open scuttle. The frantic prisoners heard the keys fall and knew what they meant. In semi-darkness, with the water gurgling over the floor of their pen, they strove to fit the keys to the heavy handcuffs and the chains that were locked about their legs. It is a scene that requires no more words to appeal to the emotions a hundred and thirty years after these unhappy British sailors fought their last fight for life.
Ten of them succeeded in releasing themselves and were washed off into the sea, where the boats were kind enough to pick them up, but four of the mutineers were drowned with the ship, still wearing the irons from which Captain Edwards had refused to free them. It is probable that with the bunch of keys which the master-at-arms had dropped among them these four men had died while doing unto others as they would have been done by. It was almost impossible for a prisoner so heavily manacled to fit a key in the padlock that bound his own wrists together. One comrade helped another, perhaps, and so those who awaited their turn were doomed to die. And thus they redeemed the folly and the crime of that fantastic adventure in the Bounty.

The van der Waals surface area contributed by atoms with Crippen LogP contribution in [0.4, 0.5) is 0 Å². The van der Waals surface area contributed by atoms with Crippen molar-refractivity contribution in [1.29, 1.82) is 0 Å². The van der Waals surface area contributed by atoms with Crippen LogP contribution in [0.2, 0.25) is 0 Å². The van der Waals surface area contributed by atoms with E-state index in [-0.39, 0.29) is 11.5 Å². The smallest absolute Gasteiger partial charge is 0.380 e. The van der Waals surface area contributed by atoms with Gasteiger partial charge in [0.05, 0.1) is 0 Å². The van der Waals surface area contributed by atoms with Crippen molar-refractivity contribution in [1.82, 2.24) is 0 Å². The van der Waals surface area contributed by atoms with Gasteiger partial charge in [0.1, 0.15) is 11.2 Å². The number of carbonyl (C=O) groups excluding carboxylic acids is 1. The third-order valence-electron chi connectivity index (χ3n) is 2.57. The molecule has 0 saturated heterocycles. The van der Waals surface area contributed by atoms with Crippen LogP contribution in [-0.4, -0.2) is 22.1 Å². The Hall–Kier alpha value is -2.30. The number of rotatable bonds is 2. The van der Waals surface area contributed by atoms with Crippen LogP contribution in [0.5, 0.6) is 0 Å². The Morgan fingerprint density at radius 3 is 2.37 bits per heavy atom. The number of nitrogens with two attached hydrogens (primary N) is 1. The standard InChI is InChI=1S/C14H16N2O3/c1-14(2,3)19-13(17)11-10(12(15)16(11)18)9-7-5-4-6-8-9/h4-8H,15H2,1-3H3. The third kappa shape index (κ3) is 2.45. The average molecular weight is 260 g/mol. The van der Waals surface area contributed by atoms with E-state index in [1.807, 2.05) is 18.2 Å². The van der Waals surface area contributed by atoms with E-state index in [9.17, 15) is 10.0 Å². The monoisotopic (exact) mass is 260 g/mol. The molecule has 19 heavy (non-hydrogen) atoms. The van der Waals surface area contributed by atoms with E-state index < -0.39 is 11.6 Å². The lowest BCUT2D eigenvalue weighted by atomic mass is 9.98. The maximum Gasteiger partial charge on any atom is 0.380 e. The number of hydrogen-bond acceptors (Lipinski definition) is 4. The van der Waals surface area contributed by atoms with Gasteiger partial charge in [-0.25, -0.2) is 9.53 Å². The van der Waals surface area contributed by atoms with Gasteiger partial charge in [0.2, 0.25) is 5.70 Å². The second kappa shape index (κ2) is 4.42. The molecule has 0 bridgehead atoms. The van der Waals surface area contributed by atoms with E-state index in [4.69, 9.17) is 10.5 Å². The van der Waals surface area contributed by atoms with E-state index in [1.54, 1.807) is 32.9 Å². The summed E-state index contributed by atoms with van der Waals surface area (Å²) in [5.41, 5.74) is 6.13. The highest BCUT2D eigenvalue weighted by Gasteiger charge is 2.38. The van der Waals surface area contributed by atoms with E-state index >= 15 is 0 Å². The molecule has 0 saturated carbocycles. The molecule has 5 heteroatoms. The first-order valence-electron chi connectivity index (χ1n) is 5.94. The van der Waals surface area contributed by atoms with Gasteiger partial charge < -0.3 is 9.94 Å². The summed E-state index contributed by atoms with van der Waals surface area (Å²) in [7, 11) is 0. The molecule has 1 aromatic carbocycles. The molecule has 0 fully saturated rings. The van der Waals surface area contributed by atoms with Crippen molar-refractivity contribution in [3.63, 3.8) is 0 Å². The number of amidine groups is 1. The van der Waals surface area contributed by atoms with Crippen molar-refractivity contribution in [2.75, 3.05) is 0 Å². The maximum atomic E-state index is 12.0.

Thirty men of the Pandora's company were also drowned, but the survivors made a successful voy-